Is there any reason to prefer unicode(somestring, 'utf8') as opposed to somestring.decode('utf8')?

My only thought is that .decode() is a bound method so python may be able to resolve it more efficiently, but correct me if I'm wrong.


It's easy to benchmark it:

>>> from timeit import Timer
>>> ts = Timer("s.decode('utf-8')", "s = 'ééé'")
>>> ts.timeit()
>>> tu = Timer("unicode(s, 'utf-8')", "s = 'ééé'") 
>>> tu.timeit()

Obviously, unicode() is faster.

FWIW, I don't know where you get the impression that methods would be faster - it's quite the contrary.

  • Python25: 3.0 vs. 0.9; Python26: 2.6 vs. 0.6 that is unicode() is about 4 time faster than s.decode() – jfs Jan 17 '09 at 0:12
  • Is there something similar to encode? Need it for fast hashing of unicode strings. – delijati Apr 14 '16 at 10:32
  • @delijati not in Python 2.x AFAIK - but do you really need to encode your unicode string to byte string for hashing ? – bruno desthuilliers Apr 14 '16 at 11:10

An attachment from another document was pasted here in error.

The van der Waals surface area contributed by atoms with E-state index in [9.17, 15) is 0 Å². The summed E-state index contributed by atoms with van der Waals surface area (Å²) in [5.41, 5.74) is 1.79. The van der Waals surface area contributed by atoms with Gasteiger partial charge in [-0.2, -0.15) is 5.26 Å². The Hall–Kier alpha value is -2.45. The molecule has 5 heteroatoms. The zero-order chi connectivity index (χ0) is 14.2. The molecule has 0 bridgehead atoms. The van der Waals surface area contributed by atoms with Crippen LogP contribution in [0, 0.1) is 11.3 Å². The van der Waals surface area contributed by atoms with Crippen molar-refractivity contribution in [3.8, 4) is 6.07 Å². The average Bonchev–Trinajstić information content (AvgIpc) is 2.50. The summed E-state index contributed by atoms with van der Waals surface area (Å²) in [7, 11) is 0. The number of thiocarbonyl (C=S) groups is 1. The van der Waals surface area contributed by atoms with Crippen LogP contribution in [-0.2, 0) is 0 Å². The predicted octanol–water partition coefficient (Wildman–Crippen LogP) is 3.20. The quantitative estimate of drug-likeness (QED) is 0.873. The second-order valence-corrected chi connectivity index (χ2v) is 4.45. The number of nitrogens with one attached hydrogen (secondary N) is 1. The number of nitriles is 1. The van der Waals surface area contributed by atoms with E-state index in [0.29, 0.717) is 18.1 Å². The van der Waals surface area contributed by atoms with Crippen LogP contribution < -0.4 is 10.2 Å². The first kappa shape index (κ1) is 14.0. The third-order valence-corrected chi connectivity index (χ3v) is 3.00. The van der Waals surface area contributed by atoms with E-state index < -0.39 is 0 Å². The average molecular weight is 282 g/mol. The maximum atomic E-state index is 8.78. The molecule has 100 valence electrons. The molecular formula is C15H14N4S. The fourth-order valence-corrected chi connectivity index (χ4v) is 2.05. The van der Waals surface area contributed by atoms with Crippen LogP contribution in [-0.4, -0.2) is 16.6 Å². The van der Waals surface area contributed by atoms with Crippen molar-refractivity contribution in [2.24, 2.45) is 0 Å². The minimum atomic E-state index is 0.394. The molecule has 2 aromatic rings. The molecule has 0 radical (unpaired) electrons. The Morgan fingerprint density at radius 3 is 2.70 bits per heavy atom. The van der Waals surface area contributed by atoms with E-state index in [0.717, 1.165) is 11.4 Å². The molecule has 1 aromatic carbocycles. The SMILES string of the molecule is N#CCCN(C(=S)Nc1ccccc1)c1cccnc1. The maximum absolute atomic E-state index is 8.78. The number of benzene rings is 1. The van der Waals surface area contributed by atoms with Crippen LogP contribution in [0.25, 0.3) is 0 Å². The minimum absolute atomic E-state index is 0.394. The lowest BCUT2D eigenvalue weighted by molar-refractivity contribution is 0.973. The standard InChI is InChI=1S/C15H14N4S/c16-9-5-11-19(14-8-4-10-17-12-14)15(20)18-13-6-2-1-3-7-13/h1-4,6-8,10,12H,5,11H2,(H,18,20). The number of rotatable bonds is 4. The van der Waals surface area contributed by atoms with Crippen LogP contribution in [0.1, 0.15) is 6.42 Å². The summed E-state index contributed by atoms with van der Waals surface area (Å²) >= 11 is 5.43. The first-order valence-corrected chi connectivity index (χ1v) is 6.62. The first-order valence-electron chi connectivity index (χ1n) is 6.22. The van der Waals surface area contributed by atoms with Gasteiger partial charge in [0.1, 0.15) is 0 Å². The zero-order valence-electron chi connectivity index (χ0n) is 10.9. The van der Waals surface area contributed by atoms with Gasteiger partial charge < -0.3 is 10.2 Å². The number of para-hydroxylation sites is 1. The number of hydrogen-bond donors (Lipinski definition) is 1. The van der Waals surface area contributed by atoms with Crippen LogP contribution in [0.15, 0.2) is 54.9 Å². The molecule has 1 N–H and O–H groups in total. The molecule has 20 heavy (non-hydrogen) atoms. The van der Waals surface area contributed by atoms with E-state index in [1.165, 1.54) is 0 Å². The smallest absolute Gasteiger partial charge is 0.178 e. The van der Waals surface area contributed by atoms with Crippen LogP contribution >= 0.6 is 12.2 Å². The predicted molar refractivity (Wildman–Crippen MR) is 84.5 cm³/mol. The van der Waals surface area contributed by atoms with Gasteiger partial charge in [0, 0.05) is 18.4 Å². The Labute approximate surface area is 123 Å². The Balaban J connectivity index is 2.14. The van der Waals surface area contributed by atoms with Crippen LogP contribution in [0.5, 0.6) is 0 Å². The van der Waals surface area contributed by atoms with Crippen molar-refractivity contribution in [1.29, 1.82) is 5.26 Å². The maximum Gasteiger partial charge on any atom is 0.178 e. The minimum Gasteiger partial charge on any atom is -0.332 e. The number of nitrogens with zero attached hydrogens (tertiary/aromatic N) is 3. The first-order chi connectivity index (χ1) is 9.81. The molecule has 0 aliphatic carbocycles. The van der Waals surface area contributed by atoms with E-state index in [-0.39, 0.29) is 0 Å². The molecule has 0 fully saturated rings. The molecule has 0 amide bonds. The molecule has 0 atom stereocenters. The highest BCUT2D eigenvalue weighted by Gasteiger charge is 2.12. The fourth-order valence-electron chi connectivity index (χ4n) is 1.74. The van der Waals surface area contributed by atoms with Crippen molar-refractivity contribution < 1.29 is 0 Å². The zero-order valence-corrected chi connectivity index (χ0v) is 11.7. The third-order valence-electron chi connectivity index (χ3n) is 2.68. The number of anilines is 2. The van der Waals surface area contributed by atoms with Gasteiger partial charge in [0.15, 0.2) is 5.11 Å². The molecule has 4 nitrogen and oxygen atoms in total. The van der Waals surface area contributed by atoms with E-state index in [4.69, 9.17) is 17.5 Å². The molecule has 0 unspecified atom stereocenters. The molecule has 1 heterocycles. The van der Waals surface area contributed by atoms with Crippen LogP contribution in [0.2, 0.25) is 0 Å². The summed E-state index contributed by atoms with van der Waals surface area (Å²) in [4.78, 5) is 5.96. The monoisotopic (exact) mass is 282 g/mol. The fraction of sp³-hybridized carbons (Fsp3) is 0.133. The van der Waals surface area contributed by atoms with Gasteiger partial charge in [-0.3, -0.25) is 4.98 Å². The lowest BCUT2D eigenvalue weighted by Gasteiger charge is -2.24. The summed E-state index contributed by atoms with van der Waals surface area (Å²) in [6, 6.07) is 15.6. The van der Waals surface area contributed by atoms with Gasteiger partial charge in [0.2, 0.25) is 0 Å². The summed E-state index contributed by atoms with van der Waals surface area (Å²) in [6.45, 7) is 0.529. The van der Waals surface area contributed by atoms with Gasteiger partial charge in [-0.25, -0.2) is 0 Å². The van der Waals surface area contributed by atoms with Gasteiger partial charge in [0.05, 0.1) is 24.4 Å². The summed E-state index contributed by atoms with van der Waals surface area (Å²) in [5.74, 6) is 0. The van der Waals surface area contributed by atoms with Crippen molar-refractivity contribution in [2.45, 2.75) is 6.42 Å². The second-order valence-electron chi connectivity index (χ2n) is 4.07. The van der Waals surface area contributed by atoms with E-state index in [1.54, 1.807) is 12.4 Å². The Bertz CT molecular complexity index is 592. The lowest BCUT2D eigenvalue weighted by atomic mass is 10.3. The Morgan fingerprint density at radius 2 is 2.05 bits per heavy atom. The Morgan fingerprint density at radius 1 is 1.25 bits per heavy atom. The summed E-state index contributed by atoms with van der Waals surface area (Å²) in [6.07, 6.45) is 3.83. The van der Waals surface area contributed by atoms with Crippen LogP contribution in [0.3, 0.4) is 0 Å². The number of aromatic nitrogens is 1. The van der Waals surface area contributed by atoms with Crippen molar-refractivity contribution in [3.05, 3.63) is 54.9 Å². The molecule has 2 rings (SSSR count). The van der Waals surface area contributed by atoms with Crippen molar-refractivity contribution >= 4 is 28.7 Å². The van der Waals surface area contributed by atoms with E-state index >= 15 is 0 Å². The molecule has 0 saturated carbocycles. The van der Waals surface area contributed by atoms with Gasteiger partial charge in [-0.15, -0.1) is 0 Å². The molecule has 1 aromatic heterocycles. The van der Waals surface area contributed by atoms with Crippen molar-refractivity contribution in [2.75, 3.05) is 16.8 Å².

• @brunodesthuilliers hashlib.md5(u"höömaa".encode("utf-8")).hexdigest() without encode it would crash. I use mmh3.hash128 to generate fast hashes but encode slows it to much down. – delijati Apr 14 '16 at 12:48
  • @J.F.Sebastian 4x is a huge and unexpected difference here — any idea where does it come from? – Piotr Dobrogost Jun 8 '16 at 15:34

I'd prefer 'something'.decode(...) since the unicode type is no longer there in Python 3.0, while text = b'binarydata'.decode(encoding) is still valid.


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